Our ability to recognize patterns and convert them into useable, purposeful and decorative material has thousands of years of history. Much of it began in the Middle East. In 15th through 17th centuries Persian patterns had become formalized, from Islamic script to the patterns in paintings, carpets and ceramics.
These patterns stylized animals and flora into a visual code which was arranged with deference to math and geometry. Patterns self-repeated forming recurring themes like prayer-chants. In architecture the patterns could assume a three dimensional presence as in example 1 which presents a view of a niche in Granada’s Alhambra. Colors create vibrating patterns within patterns referring to the geometry of the graphic patterns containing them.
Example 1. Tiled and Sculpted niche in Granada’s Alhambra,
The Moslem influence in design patterns blossomed from Persia to Spain. Our human will to find and extract decorative order is elegantly managed for centuries Persia. Example 2 presents a Kirman Dish from 1677. Here flora curves in symmetrical tangles around birds and a central tree form. The snaking flora creates a garden setting for the birds and tree. The tree anchors our attention as we float through the garden patterns.
Example 2. Persian Dish (Kirman) from 1677,
You don’t have to be a Persian carpet weaver to use the principles of recurring flora/fauna design motifs. 19th century artists like James A. M. Whistler took a fancy to these patterns as we can see in his famous peacock room in the Freer Gallery in Washington D.C. Twentieth century artists from Vuillard to Bonnard to Matisse exploited floral and other natural patters. Matisse boldly claimed he was above all else a decorative artist.
Example 3 offers a Persian Kishan carpet from the late 1500s. Light designs float over dark backgrounds and dark designs float over light ones. Contemporary artists and designers borrow from these sources. I borrowed the idea of a variety of repeating dense floral patterns sometimes light ones over dark areas and sometimes dark imagery over a light area. I also borrowed color contrast themes.
Example 3. Persian Kishan silk carpet from the late 1500’s.
I have two personal examples to show you how I apply these Persian principles. I give you apparently randomized marks (floral leaf and blossom glyphs posed at a limited variety of repeating angles and sizes). Examples 4, 5, 6, and 7 show a sequence of development. Example 7 presents the image in its current unfinished state.
Example 4. Prototype, a demonstration 12×12” work, I did for a class,
Example 5. “In a Portuguese Garden” step one, oil on brushed silver Dibond, 24×24, Laying I initial color areas.
Example 6, Step two, textures and patterns are initially applied.
Example 7. Step three, further texture and pattern development. This represents the image in its current unfinished state.
Artist/designers Richard Landis and Craig Fuller collaborated to create works embedded in the warp and weft of mercerized cotton which you can see in example 8, “Nucleus.” The flora/fauna patterns have been replaced by pure geometry with vibrating colors.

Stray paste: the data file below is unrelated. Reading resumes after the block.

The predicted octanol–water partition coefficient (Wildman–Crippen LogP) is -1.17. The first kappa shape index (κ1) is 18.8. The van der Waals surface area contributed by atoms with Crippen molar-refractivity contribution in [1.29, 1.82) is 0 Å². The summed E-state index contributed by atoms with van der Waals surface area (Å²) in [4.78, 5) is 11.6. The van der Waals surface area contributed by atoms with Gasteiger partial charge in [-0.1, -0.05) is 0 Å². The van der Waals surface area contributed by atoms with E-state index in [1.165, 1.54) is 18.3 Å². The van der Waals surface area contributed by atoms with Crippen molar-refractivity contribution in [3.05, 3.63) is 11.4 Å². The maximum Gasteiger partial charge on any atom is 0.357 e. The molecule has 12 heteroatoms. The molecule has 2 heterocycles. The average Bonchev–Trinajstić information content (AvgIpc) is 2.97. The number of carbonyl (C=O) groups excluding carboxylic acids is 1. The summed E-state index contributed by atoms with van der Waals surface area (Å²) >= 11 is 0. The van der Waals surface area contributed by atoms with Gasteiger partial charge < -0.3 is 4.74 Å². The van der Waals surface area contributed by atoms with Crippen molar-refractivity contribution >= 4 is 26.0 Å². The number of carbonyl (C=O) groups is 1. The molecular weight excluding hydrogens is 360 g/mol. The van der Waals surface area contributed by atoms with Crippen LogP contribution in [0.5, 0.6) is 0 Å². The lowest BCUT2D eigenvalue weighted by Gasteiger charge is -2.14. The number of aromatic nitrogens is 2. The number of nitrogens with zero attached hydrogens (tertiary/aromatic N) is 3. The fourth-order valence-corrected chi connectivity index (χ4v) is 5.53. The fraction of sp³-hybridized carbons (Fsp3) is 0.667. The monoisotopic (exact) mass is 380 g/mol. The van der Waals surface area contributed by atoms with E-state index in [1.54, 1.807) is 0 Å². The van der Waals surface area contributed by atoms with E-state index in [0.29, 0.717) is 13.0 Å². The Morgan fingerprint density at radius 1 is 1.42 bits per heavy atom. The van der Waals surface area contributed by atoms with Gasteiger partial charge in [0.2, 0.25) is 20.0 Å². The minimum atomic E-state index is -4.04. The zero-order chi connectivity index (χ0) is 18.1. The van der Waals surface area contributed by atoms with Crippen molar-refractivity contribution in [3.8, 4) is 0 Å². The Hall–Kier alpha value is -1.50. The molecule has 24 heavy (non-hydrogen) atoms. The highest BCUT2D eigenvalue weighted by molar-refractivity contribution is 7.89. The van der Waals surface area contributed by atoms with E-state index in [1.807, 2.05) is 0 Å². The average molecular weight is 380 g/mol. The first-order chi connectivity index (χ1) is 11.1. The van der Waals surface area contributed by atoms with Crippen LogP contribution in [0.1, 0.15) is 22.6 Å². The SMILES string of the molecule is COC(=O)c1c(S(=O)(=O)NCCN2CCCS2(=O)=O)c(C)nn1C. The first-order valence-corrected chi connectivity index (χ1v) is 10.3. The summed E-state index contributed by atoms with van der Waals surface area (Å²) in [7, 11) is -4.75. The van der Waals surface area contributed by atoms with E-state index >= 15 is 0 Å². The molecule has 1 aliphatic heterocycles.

Example 8, Nucleus, a work on mercerized cotton by Richard Landis and Craig Fuller, 1977. In the collection of the Smithsonian’s Cooper Hewitt Design Museum in NYC.
Example 8 follows the principles used by Ladis and Fuller in “Nucleus”. Here I used soft focus horizontal areas in contrast to hard edged verticals. The verticals were closely spaced giving the image a jiggly or jumpy appearance. The part of the cortex devoted to finding where to look is confused by the multiplicity of closely spaced verticals.
Example 8. “Shoreline Experiments 2” oil on brushed gold Dibond, 36×36”,
I I Invite you to join me Sunday October 27th at 2 PM at the Ridgefield Public Library, 472 Main Street, Ridgefield, CT. 06877. My lecture is “How the Mind’s Eye Works”. See this website’s event calendar for a further description of the talk.
NANCY DE FLON
Thank you for mentioning places and times where you’re speaking! I can’t make this one in Ridgefield, but in the future, hopefully.
Nancy, thank you for your reply. We post my talks and workshops on the webpage. Check the box “Classes and Events” for upcoming talks etc. Thanks, David
Is it possible for you to stream or to upload your wonderful talks to YouTube or other platforms ??
hi and thank you for your inquiry. We found streaming a bit unwieldy but, we may resume the process later. Thanks, David
Dear David;The 12×12 demo-piece, as well as “In a Portuguese Garden” put me in mind of Albrecht Duhrer’s nature works. (Even “Shoreline Experiments 2” also, a little). Do you have any idea/knowledge that HE may have had opportunity to be influenced, say, through travel by the Middle East/Persian folks?
Bill, Middle Eastern images were arriving in Holland (an international trading hub) and distributed and copied from there. Durer also traveled to Venice where he would have encountered Persian works. We know, for example, in the following century Rembrandt made copies of the Persian works.